McCartney's Stadium Sound, 50 Years On

The Beatles single-handedly invented the stadium concert 50 years ago this month when they played two shows at New York City’s Shea Stadium. Today, fans still can’t get enough of those classic tunes, which is why five decades later, former Beatle Paul McCartney recently played to more than 45,000 fans in Jamsil Olympic Stadium in Seoul, South Korea.
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The Beatles single-handedly invented the stadium concert 50 years ago this month when they played two shows at New York City’s Shea Stadium. Today, fans still can’t get enough of those classic tunes, which is why five decades later, former Beatle Paul McCartney recently played to more than 45,000 fans in Jamsil Olympic Stadium in Seoul, South Korea.

Seoul, South Korea (August 4, 2015)—The Beatles single-handedly invented the stadium concert 50 years ago this month when they played two shows at New York City’s Shea Stadium. Today, fans still can’t get enough of those classic tunes, which is why five decades later, former Beatle Paul McCartney recently played to more than 45,000 fans in Jamsil Olympic Stadium in Seoul, South Korea.

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If the music hasn’t changed, the audio systems used for stadium concerts certainly has. At the Shea Stadium shows, the house PA system—horns on a single telephone pole at the back of the outfield—was used…and barely heard. These days in Korea, however, sound system provider Tristar coordinated an Adamson sound reinforcement system for the concert, utilizing gear and manpower from network partners in the region.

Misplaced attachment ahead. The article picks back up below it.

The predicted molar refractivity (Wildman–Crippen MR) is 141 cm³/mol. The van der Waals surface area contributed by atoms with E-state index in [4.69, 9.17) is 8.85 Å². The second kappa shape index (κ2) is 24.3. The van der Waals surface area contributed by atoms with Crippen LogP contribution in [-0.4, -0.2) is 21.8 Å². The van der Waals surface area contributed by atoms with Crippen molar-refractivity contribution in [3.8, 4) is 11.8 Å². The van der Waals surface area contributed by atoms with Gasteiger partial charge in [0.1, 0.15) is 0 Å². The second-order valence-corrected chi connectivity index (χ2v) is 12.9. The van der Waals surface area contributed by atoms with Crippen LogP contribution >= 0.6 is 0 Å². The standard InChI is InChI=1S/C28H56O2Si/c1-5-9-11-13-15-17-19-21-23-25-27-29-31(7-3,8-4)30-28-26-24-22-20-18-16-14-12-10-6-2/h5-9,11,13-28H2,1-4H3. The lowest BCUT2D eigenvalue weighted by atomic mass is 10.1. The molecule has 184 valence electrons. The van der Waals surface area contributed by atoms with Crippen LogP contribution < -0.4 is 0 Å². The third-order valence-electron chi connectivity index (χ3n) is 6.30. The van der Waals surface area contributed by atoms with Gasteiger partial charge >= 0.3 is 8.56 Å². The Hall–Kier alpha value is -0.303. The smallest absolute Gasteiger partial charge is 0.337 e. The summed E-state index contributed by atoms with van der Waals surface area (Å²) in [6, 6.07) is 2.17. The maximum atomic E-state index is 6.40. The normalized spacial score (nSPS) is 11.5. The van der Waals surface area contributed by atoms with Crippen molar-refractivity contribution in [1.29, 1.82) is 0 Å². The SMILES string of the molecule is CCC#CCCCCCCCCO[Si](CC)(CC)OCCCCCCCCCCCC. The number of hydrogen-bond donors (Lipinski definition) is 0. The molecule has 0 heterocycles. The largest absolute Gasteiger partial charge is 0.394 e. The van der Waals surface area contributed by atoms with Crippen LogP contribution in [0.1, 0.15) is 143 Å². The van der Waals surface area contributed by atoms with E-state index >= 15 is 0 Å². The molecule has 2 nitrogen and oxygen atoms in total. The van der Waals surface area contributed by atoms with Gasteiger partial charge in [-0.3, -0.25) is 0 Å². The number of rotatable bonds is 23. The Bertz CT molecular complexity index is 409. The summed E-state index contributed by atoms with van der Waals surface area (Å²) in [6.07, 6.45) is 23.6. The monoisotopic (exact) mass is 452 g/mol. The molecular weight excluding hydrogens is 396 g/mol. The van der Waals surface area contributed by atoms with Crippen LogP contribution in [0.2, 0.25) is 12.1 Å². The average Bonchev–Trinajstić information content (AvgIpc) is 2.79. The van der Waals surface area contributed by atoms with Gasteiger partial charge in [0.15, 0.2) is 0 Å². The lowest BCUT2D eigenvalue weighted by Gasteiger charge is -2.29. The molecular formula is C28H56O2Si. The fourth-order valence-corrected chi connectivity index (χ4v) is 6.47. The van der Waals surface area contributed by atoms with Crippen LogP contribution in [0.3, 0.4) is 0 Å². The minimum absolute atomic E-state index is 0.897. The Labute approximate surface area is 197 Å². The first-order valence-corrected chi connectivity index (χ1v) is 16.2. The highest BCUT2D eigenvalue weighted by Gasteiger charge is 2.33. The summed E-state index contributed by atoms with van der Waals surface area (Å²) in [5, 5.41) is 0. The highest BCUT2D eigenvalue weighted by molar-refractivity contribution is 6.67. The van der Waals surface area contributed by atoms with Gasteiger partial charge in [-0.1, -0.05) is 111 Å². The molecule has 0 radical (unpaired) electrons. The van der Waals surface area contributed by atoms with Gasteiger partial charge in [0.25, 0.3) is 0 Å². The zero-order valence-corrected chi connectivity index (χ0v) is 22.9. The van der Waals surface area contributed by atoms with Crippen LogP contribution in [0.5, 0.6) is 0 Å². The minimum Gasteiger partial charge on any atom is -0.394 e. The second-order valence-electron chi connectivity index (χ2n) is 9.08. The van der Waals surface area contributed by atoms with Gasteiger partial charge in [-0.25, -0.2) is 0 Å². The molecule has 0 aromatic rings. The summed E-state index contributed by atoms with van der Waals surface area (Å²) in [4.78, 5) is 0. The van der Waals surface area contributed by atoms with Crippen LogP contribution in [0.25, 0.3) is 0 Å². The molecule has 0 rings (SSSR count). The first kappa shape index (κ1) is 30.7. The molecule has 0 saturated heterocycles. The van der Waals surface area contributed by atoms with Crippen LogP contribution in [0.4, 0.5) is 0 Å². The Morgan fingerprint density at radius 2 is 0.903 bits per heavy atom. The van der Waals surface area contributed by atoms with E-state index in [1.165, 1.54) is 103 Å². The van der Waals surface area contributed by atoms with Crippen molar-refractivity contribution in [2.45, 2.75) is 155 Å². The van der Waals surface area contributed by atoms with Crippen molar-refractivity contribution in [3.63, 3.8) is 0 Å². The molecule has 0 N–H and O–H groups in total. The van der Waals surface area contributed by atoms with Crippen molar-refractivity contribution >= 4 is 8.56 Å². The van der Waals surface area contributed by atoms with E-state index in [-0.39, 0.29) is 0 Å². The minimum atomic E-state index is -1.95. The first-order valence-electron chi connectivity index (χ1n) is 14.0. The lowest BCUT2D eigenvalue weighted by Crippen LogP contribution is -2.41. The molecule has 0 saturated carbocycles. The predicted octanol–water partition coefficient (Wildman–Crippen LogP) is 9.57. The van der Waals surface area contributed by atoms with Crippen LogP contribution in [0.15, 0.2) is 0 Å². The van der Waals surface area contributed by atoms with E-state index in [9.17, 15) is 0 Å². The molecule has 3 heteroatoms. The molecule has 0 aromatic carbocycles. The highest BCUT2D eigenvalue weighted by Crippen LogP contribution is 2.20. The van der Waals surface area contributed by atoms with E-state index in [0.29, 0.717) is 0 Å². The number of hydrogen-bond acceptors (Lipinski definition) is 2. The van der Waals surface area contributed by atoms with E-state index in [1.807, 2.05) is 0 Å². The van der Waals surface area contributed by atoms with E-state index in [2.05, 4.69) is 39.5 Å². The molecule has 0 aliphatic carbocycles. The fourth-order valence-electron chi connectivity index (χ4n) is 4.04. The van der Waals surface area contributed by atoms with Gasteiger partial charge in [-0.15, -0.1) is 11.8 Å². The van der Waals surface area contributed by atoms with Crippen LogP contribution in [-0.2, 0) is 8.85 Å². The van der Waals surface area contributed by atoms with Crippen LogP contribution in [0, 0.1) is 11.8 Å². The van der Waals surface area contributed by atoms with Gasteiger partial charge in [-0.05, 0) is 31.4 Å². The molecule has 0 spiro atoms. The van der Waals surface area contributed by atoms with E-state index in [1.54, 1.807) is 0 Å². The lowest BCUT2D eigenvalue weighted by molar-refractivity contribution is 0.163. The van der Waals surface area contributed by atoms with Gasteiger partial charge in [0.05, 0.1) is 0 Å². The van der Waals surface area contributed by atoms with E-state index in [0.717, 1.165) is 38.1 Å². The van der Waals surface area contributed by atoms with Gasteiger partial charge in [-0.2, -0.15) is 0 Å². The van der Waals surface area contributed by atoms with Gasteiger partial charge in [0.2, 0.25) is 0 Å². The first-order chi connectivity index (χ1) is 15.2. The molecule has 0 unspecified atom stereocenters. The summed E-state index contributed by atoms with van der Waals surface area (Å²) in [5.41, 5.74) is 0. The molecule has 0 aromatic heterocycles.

The multi-purpose Jamsil Olympic Stadium was the original site for the 1988 Olympic Games and now serves as host to a variety of events, notably as a concert venue for South Korean and international artists. Spectator seats are distributed on two covered tiers. For the Paul McCartney concert, the stage was placed at the wide end of the stadium with seating on the field and also in the lower stadium tiers.

“We use different PA systems around the world; I try and pick what I believe is the best,” explains Paul “Pab” Boothroyd, FOH engineer for McCartney. “With this being the only show in Korea, we were not travelling with a PA, and because the concert was at the Olympic Stadium, we needed a big PA. We had such a successful show with the Adamson E15 in Columbia, I was thrilled to be able to work with them again. Better yet, Adamson had introduced more products since that show, so I ended up with an even better-sounding rig than I remembered.”

Tristar utilized Adamson Blueprint AVTM software to model the stadium in 3D. Once the venue was designed, the Adamson system components – E15 and S10 line arrays, E218 subwoofers and the inner and outer delays – were placed in the design.

The stadium layout required a throw of 160 meters distance and 32 m elevation to cover all of the seating areas. The goal was to achieve roughly 105 dBA +/- 3dB average SPL. Ultimately the main PA consisted of left-right arrays – each made up of 21 E15 enclosures with three S10s for down fill – hung from scaffolding columns constructed on each side of the stage. A dozen E218 subwoofers were flown behind both arrays for enhanced low end throughout the seating area.

“The subs added that extra low end that we need,” he continues. “Paul plays a wide variety of musical genres—everything from rock-n-roll to quiet ballads—so although we don’t need “in your face” low end, we did need something extra and these did the job quite nicely.”

Sidefill was covered by a total of 32 Y18 enclosures – 16 per side. Four delay towers provided coverage for the tiered stadium seating. Two arrays – each made up of six E15 and five S10 enclosures – were hung from the inner delay towers. Two arrays consisting of six E15 and six SpekTrix enclosures were hung from the outer delay towers.

Adamson Systems Engineering
www.adamsonsystems.com